The Need for Perfect and Complete Information

The passing of former President Boris Yeltsin reminded me of my Russian friends, the continuing saga about the people's struggle for better government and the need for a responsible press.

On 1993, I was a young student taking up a short course in Switzerland. My initial conversations with classmates, program facilitators and acquaintances never failed to include questions (some were delivered in a manner that struck me as rude) about what was happening to my country. They told me that they kept on hearing bad things about it.

The polite ones simply asked; “How is the Philippines?”

And there’s this gentleman who softly said; “Tell us more about your country. We seem to only hear about it, whenever there’s a catastrophe.”

Such a fine gentleman,
I thought. So full of good manners. Anyway, though seemingly impolite, I must admit that the apparently offensive statements were mostly valid observations.

On 1993, the Philippines had just gone through more than 10 years of great misfortunes. It went through many years of decay followed by the 1983 assassination of a very popular opposition leader. The were continuous massive street protests that resulted with the calling of early presidential elections. The campaign phase, voting and post election periods were blemished with heavy violence that led to the 1986 EDSA uprising. Things became a bit better until military coups plunged the country back into economic decline. To top it all, there was an energy crisis and blackouts were widespread. And just when we thought that we had hit rock bottom, the great Pinatubo eruption (details here) occurred. It was only during the last quarter of 1993 when I felt the economy starting to improve with the currency recovering some of its value against the US dollar. However, let me point out that despite all the incidents narrated above, the Filipinos never lost hope and was consistently ranking at the top of the happiness index.

By the way, let me point out that during my short stay in Europe, people were blaming the Pinatubo for their rainy summers.
Back to my story, I befriended a lot of Russians in the program. Some were from Moscow, there was this great buddy from St Petersburg and there were the exceptionally lovely ladies from Novosibirsk.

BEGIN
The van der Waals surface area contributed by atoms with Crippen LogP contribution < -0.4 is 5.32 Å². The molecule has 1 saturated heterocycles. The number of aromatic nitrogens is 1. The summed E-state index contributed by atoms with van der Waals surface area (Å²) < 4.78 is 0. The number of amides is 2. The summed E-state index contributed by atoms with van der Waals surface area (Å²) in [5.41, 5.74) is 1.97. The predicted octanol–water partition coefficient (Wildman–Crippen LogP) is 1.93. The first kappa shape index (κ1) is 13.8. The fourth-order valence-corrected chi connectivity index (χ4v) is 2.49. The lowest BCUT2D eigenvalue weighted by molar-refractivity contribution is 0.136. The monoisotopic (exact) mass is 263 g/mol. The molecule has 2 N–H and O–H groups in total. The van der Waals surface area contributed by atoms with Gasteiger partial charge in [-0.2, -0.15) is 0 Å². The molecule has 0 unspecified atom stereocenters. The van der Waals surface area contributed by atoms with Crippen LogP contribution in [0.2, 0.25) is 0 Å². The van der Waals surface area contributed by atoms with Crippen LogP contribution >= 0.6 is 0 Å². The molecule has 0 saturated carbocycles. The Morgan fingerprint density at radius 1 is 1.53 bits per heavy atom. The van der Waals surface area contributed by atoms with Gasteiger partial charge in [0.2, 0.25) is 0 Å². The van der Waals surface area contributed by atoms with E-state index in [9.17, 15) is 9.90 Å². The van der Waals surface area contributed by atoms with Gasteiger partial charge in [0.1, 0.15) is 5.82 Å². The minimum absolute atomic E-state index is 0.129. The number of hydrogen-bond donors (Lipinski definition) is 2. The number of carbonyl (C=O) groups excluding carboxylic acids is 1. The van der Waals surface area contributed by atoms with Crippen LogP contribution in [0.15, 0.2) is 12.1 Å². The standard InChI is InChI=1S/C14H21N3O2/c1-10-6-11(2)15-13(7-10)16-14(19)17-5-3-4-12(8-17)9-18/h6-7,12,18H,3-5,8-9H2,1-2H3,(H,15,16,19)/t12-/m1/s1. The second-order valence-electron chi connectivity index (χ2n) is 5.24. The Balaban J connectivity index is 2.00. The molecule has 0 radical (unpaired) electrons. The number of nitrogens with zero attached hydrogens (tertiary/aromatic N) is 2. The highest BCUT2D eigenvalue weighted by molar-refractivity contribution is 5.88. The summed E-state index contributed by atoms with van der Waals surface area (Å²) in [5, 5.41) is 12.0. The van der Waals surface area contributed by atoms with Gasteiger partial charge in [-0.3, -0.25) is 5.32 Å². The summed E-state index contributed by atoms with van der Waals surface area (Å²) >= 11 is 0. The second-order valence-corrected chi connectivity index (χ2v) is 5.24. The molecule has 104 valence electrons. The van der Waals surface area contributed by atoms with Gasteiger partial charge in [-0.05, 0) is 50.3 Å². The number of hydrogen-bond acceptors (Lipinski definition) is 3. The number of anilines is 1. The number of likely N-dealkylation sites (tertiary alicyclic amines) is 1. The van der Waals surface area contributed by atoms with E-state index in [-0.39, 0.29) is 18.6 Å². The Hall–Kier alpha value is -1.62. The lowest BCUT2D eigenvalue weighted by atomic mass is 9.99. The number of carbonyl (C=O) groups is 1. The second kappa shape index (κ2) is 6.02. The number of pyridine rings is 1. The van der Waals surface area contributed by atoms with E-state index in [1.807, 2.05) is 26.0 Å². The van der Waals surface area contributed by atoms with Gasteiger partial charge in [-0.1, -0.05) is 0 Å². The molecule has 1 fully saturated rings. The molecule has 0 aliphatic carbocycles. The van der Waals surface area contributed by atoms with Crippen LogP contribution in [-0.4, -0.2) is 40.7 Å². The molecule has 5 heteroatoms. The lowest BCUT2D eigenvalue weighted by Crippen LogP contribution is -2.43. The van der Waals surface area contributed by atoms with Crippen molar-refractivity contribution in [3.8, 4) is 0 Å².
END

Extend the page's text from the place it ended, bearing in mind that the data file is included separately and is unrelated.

Come the early days of October, French and German speaking television broadcasts showed footages of tanks, large street assemblies and fully armed troops surrounding the Russian parliament building. We couldn’t understand anything from the live feeds, our Swiss classmates wouldn’t say much and their faces were ashen. One thing seemed obvious. There was turmoil in Russia. My young Russian friends were naturally panicking. The phone lines to Russia were all out of service and they had no way of knowing how their families back home were. It was then when I tried to assure them that things were fine back home.

They all looked at me and some mockingly asked; “How did you know? You haven’t even been there?”

I told them, “Ahh.. Don’t believe in the theatrics of the press. Look, they have created such a bad image of my country but I tell you, things are fine back home.”

“Relax, sit with me and let’s watch a movie.”
I added.

Of course, they didn’t believe me and continued running around, dialling franctically and spoke to each other in rapid and worried tones. But when Yeltsin emerged victorious and the lines got restored, they found out that their folks were fine all along. Things were not bad in all of Russia except for the immediate vicinity of the parliament building.

“Hmmn.. And what did I tell you?”,
as I gave that knowing smile.

The story did not end there. Years later, the Philippines went through an impeachment process involving the country’s top executive. It was followed by massive street protests and highlighted by military and police defections. The end came when the President stepped down. During the tense moments, I witnessed how overacting news reporters projected the impression that a shooting war was about erupt. None happened. The specific events that had exaggerated coverage were merely normal military movements.

Though press freedom is a prerequisite to all free nations, there is a strong but oftentimes unspoken need for balanced reporting. The dictum that “The pen is mightier than the sword” is very much a gospel truth now as it was yesterday. The press can easily flatten to the ground, what the heaviest artillery cannot reach. If the press will let itself work like a loose cannon, it can create more destruction than all the military’s arsenal combined.

As the preachers of perfect competition unfailingly assert; “There should always be perfect and complete information.”

1 comment:

categorically imperative said...

While in Switzerland, did you bathe as your classmates did?